Fires in our world are destructive. They wipe out forests and homes and even neighborhoods and cities. The fire of God’s Love, the Light that shines in our Advent darkness, does melt away the dross of our lives. And, as with any earthly fire, watching those bits melt away can feel like a real loss, like something important about us has disappeared. But God’s Love only seeks to remove the things that get in the way of us loving God and neighbor more fully, more faithfully, more willingly. The bits we lose in God’s fire of Love are the bits that keep the Light of Love from being seen by others.
Earthly fires are only destructive, although life may flourish again in their wake. But the fire of God’s Light is life-giving. It produces far more than it destroys. And when, as Paul says to the Philippians, our love overflows more and more so that in the day of Christ we may be pure and blameless, by God’s grace our love produces a full harvest of righteousness, with fruit too plentiful to measure.
Paul prays that the Philippians might pursue this Love, the Love revealed in Christ Jesus, whose coming we wait for, especially in Advent. But the prayer is not restricted to the Philippians. His prayer is for us, too.
This past Wednesday, members from our church offered food and prayers to clients in our Food Pantry. Some of us do not support the pantry. Maybe we’re forgetful. Maybe we don’t like the idea of giving people handouts. Perhaps we’re not sure why Centre is helping “those people.”
Right now, men from our church are sitting in a prison talking to residents about the power and love of Jesus Christ. Many of us would not want to sit with them. Maybe we would be too nervous or scared to enter the prison in the first place. Perhaps we believe we cannot love men who have committed crimes that would put them behind bars.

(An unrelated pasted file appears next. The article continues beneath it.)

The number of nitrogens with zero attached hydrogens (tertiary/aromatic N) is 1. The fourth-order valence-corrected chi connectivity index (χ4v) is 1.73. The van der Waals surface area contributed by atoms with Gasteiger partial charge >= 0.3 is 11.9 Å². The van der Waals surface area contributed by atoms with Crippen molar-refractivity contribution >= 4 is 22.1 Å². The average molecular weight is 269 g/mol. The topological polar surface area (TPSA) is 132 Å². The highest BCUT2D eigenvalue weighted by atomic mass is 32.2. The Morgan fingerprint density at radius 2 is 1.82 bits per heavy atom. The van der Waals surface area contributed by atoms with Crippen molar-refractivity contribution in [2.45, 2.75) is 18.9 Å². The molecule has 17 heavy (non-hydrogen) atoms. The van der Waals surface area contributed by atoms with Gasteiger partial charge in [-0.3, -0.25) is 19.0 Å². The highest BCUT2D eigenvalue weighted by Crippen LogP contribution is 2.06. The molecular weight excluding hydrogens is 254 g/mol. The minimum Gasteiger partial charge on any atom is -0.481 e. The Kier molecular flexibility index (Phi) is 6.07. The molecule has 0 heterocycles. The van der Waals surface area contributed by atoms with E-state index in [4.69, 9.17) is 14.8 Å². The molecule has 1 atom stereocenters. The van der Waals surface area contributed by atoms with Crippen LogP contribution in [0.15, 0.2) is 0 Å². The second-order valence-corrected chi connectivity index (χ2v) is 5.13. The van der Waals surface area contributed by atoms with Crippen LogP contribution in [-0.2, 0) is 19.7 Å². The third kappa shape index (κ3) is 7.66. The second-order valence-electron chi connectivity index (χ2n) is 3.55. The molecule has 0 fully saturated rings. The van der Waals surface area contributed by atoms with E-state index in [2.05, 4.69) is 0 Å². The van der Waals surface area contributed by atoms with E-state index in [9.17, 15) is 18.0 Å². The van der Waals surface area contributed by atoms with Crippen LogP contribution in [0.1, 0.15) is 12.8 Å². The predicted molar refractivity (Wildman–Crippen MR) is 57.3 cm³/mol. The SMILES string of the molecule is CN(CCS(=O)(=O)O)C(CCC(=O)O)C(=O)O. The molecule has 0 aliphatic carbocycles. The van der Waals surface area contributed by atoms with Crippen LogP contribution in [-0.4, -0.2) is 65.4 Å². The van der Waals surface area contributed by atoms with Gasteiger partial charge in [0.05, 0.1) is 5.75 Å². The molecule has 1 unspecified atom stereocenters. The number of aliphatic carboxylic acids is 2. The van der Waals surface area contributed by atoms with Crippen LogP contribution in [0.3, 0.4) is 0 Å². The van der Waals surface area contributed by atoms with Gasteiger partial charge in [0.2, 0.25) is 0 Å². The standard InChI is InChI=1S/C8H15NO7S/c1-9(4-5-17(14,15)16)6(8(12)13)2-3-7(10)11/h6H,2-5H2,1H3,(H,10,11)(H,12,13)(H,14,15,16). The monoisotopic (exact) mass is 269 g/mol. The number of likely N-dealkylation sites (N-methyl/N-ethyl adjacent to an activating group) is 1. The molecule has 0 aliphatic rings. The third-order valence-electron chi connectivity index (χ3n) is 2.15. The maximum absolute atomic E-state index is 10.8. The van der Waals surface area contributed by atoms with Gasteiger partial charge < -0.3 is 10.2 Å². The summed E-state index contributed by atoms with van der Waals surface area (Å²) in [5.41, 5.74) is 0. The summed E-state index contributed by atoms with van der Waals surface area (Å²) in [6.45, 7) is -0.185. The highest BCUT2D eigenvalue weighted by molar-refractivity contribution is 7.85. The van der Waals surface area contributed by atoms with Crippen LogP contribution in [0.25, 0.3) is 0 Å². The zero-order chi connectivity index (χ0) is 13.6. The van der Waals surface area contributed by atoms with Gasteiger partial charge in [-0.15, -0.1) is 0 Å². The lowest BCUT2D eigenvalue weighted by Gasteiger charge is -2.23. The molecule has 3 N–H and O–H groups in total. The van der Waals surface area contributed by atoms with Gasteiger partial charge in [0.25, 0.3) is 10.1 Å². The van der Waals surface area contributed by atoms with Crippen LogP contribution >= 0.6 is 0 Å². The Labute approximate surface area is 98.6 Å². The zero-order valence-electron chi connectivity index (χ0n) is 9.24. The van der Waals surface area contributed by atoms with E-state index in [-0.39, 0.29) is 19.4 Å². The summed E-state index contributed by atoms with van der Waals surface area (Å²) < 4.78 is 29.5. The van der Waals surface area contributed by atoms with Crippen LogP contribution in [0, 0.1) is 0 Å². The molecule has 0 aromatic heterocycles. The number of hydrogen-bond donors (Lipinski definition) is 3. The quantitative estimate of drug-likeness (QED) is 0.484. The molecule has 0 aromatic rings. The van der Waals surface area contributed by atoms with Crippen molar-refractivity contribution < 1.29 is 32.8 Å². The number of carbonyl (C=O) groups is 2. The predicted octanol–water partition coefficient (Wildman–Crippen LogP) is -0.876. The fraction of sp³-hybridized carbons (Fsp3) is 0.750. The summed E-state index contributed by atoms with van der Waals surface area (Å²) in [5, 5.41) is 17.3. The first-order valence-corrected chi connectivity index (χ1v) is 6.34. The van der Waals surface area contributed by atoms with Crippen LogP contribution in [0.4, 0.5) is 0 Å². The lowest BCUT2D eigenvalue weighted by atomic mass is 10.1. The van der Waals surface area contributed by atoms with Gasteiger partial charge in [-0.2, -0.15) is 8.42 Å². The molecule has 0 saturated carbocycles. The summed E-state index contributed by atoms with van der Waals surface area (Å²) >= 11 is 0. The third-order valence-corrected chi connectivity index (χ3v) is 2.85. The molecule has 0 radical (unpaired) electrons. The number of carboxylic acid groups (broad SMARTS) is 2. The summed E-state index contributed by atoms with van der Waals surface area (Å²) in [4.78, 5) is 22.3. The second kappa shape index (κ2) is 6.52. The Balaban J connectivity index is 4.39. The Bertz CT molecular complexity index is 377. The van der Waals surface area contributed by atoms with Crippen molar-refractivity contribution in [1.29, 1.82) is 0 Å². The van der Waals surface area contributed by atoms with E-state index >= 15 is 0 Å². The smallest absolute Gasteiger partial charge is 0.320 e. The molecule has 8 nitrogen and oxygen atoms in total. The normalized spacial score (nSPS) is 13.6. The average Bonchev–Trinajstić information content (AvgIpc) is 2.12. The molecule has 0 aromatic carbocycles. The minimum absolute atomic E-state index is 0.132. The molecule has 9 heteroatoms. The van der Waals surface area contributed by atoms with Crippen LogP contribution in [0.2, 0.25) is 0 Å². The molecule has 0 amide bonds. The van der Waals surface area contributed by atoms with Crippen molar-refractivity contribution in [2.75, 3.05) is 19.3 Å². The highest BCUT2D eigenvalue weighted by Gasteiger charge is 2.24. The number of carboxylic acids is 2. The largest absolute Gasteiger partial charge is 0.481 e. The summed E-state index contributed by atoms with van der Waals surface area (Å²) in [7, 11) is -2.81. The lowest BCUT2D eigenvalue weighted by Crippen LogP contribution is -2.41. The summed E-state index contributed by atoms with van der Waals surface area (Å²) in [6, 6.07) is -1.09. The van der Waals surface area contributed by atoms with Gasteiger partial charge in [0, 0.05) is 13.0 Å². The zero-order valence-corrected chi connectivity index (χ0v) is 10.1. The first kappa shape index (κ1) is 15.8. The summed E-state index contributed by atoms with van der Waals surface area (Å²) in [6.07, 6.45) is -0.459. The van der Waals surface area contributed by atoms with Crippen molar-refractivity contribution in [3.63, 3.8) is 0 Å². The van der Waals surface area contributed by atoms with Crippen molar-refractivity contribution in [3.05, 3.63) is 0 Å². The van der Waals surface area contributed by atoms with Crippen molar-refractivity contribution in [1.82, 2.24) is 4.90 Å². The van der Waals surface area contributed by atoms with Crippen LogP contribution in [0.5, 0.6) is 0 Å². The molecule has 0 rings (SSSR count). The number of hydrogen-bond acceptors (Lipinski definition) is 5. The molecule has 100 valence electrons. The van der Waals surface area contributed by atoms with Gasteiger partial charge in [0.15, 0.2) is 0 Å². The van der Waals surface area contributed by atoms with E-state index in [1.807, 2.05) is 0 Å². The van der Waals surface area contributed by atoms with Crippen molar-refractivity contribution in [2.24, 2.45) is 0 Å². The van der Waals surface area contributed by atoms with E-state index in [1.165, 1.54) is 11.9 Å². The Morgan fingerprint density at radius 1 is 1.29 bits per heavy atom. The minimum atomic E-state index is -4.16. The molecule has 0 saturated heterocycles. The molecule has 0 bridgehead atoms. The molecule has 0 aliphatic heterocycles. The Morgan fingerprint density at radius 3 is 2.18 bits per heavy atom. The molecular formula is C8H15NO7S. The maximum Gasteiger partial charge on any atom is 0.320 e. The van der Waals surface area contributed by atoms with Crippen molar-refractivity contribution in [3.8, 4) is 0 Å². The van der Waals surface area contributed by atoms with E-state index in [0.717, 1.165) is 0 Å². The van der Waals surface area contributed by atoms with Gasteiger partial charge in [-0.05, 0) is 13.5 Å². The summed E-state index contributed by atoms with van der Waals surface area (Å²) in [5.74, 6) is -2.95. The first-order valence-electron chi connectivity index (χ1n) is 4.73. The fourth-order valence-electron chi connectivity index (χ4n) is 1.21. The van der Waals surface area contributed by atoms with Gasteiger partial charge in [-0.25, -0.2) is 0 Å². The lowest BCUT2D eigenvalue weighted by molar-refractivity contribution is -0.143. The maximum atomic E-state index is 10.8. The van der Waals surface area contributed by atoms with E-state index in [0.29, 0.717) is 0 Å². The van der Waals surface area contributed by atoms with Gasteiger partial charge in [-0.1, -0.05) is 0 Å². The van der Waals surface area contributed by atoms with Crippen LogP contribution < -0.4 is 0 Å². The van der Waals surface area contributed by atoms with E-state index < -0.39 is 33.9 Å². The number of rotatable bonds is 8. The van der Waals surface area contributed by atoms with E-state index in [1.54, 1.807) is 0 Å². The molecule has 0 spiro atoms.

Tonight, tomorrow, Tuesday, and Thursday night, men and women, old and young, will gather by the dozens in our community building to share openly, in ways that would astonish us even in the most intimate small groups, about their pains and struggles with addictions to alcohol and drugs. Some of us don’t even know where they meet. Maybe we like to pretend those problems don’t really affect our community. Maybe we’d like to believe we could never be that broken, that much in need. Perhaps we’re ashamed of our own addictions, if not to alcohol and drugs, then maybe to a self-centered way of life or to the power of our own money or to the status we’ve worked to achieve.
These, and many other like them, are the impurities the fire of God’s Love seeks to melt away. If we approach the Light this Advent, if we draw closer to Christ in this time of preparation and waiting, we will discover that we are shedding these bits and pieces that dull the Light of Love we are meant to shine in this world. And in their place will rise up the beautiful gifts of Love that come only when we love as God loves us: through Jesus Christ, for the glory and praise of God alone.